GM actually sells more cars to China today that it does in the United States.  Honestly, I don’t expect much from GM.  Another recession, even a mild one, could push them under again. But the turnaround at Ford is amazing.  I’ve already called Ford my “stock of the decade” (it’s never too early to spot a trend).


24) How will the new Congress impact the stock market and the economy in 2011?


I don’t know yet but I doubt it will be good.  For investors, the two major issues to watch are dividend taxes and repatriation of foreign profits.


25) What is your take on the political environment in the country right now and what changes, if any, need to occur to make it better?  Will politics play a larger or smaller role in the year ahead?




26) Is the country finally serious about the deficit problem and ready to take steps to reduce it, or are we just seeing more posturing?


Many Americans are serious about the issue but they’re not a majority.  I have a contrarian take about our national debt.  Since it freaks people out, it’s therefore not a long-term threat.


27) What are the biggest global threats to the stock market right now, and how much of a threat are they?


The North Koreans are the biggest threat since we don’t know what we don’t know.  They have the bomb and their leaders are nuts.


28) Which countries/regions are you the most bullish or bearish on at the moment?




29) China’s stock market has underperformed most of the world in 2010.  Will we see outperformance or underperformance from China in 2011?  How do you expect other emerging markets to perform in 2011?




30) Will the following be up or down (positive or negative) in 2011?  Where noted, what are your 2011 year-end price targets?  The price targets are meant to obtain a “wisdom of crowds” consensus number from all Roundtable participants.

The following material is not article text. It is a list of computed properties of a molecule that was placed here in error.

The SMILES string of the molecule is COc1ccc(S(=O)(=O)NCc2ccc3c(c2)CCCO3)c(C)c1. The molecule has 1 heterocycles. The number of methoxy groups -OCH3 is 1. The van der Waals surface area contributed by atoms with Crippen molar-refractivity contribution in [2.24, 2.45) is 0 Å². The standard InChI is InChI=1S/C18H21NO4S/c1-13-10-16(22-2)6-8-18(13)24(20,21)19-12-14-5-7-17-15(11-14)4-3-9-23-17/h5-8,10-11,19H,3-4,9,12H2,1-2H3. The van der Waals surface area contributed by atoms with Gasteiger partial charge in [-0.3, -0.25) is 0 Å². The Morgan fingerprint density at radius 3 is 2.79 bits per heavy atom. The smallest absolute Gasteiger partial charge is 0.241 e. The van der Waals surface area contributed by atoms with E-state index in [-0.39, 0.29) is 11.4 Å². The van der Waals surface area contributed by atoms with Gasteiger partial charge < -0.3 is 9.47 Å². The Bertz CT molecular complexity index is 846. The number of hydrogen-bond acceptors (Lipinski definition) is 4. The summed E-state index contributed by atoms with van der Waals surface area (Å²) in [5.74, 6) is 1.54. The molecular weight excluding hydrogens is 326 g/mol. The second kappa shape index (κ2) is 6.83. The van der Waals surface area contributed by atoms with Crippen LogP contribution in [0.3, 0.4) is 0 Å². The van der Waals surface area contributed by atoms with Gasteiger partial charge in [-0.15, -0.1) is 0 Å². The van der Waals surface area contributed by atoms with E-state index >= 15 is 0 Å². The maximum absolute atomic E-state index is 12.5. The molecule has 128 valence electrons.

-S&P 500 (up or down and year-end price target) N/A

-Long-Term US Treasuries (up or down) N/A

-Corporate Bonds (up or down) N/A

-Junk Bonds (up or down) N/A

-Gold (up or down and year-end price target) N/A

-Oil (up or down and year-end price target) N/A

-Dollar (up or down) N/A

-Average US Home Prices (up or down) N/A

-China’s stock market (up or down) N/A


31) Please provide readers with any stocks that you really like right now and for 2011 and beyond (and why).


Check my Buy List for full details.


32) As one of the most popular financial content providers out there, what advice would you give someone looking to get into this arena, and how has the industry changed since you started doing what you do?  Where do you see our industry going with the ever-changing way that individuals and investors get their information?


Simply focus on writing good stuff.  Don’t worry about building an audience.  On the net, people will find you.


All the major media outfits now have blogs.  When I started in 2005, none of them did.


I think we’re going to see more specialized financial/economic blogs.  More sites will specialize in areas like tech or finance or commodities. 


33) What are the websites, magazines, newspapers, books, apps that you use the most and would recommend others to use?


StockTwits is a great resource, and of course, Bespoke.  I probably read Bloomberg the most. It’s a great service.


34) Do you have any other advice that you would like to share with readers heading into next year?


Don’t confuse cynicism with wisdom.